Throwing An Octopus (or Another NHL Team Spirit Animal) May Seem Harmless, But It Could Cost You

Detroit Red Wing fans have turned chucking an eight-legged sea creature onto the ice into an artform because they have perfected it since the 1950s. In 1952, two fans threw the first octopus to represent the eight games necessary for the Wings to win the Stanley Cup that postseason. Today, the team adopted the cartoonish Al the Octopus as its postseason mascot, and the team hangs two Als from the rafters to represent the sixteen games now necessary to win the Cup. Of course, the fans continue to carry on the octopus-tossing tradition all in good fun.

This tradition has inspired other NHL cities to test their own versions, some of which stuck longer than others. Nashville fans threw catfish, San Jose fans threw sharks (including a three-foot leopard shark!), then-Phoenix fans threw a snake, and Edmonton fans threw steaks.

In many NHL cities, though, the law could turn an already expensive night into an even more expensive and time-consuming nuisance. A fan who throws something on the ice can be ejected from the game, arrested, and fined. Municipal codes are one roadblock standing in the way of hockey fans who want to go the extra mile for audience participation. Wings fans should familiarize themselves with Detroit City Ordinance 38-5-4. It states:

"It shall be unlawful for any person to cast,throw, hurl or fling any bottle, can, receptacle, or any other object which could cause injury or damage in the spectator area where any athletic contests or exhibition is conducted or into or upon the area used for the conduct of such contests or exhibition while the same is in progress and during intermissions and delays of such contest or exhibition."

Other cities have their own form and level of municipal code enforcement as well. For example, when the Red Wings were losing an away game to the Boston Bruins 5-1 earlier this month when the two teams battled each other for the final playoff position, a Wings fan walked up to the first row, tossed an octopus, and was arrested for disturbing a public assembly. One can imagine this could be enforced if a Bruins fan decided to try for extra participation credit, or maybe the police and security would brush off the non-threatening action as many enforcement officials try to do in Detroit.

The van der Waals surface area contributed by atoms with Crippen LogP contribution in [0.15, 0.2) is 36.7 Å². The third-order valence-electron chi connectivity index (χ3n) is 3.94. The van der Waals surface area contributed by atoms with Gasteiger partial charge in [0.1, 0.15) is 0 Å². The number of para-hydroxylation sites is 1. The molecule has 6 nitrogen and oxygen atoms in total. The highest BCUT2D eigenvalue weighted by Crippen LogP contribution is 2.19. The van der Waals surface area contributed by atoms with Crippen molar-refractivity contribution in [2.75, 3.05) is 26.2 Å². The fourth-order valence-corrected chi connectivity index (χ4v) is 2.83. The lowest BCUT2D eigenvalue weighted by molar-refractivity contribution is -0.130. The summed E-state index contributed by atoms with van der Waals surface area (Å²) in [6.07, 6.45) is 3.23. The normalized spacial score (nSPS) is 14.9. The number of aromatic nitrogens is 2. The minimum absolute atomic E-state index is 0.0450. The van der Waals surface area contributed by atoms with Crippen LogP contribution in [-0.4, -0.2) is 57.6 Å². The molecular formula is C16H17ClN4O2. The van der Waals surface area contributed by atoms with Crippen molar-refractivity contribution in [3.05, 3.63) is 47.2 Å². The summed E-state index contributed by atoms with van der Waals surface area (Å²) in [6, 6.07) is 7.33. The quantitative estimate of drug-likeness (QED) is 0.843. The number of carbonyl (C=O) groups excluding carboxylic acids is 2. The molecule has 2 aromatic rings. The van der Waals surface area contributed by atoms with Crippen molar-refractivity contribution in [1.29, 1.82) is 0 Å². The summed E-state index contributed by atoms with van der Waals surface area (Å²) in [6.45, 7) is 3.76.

The second "legal" roadblock apart from municipal code is a NHL rule that the general managers voted to approve. NHL commissioner Gary Bettman has increased enforcement of the rule over the past handful of years, too, which can create an interesting dynamic between the team and the spectators. Basically, it goes:

"If fans litter the ice with debris after a goal in this season, they will be warned by the public address announcer to stop. If they persist, the referee will have the authority to issue a minor penalty for delay of game to the home team."

One officiating crew this hockey season actually went as far as penalizing the Florida Panthers when fans threw the giveaway plush rats onto the ice. It was not the coach, personnel, or inactive players who threw them but the fans, and the referees gave the Panthers not one but two penalties in a critical game against the New Jersey Devils near the regular season's end. Fortunately for the team and fans, the Devils failed to capitalize on both power plays, but can you imagine the discord that would have existed if they had and the Panthers lost the game?

It makes sense that these arenas need to obey city ordinances, especially since cities fund a portion of many NHL arenas and thousands of people's safety is at risk in one small, confined place. Neither the city nor the NHL wants to assume liability for someone's injury - fan, employee, personnel, or player - caused by a fan hurling items toward or onto the ice. After all, safety is why the League prohibited Detroit zamboni driver Al Sobotka from picking up the sea creatures from the ice himself and twirling them as he walked off. The League pointed out that gunk flies off, but it lessened its harsher stance and eventually caved into tradition to let him twirl at the zamboni entrance. Throwing (or twirling) an octopus on the ice is different from waving around a rally towel or hitting around an inflatable beach ball in the seats.

In conclusion, enforcement of these rules is inconsistent. I am not saying fans should cease to carry on tradition. Rather, fans should be aware of the potential legal implications to make an informed decision factoring in the laws, rules, and general environment before purchasing, sneaking in, & throwing your NHL team's spirit animal on the ice. If that desire still lingers, please familiarize yourself also with "octopus etiquette" as common courtesy. LGRW!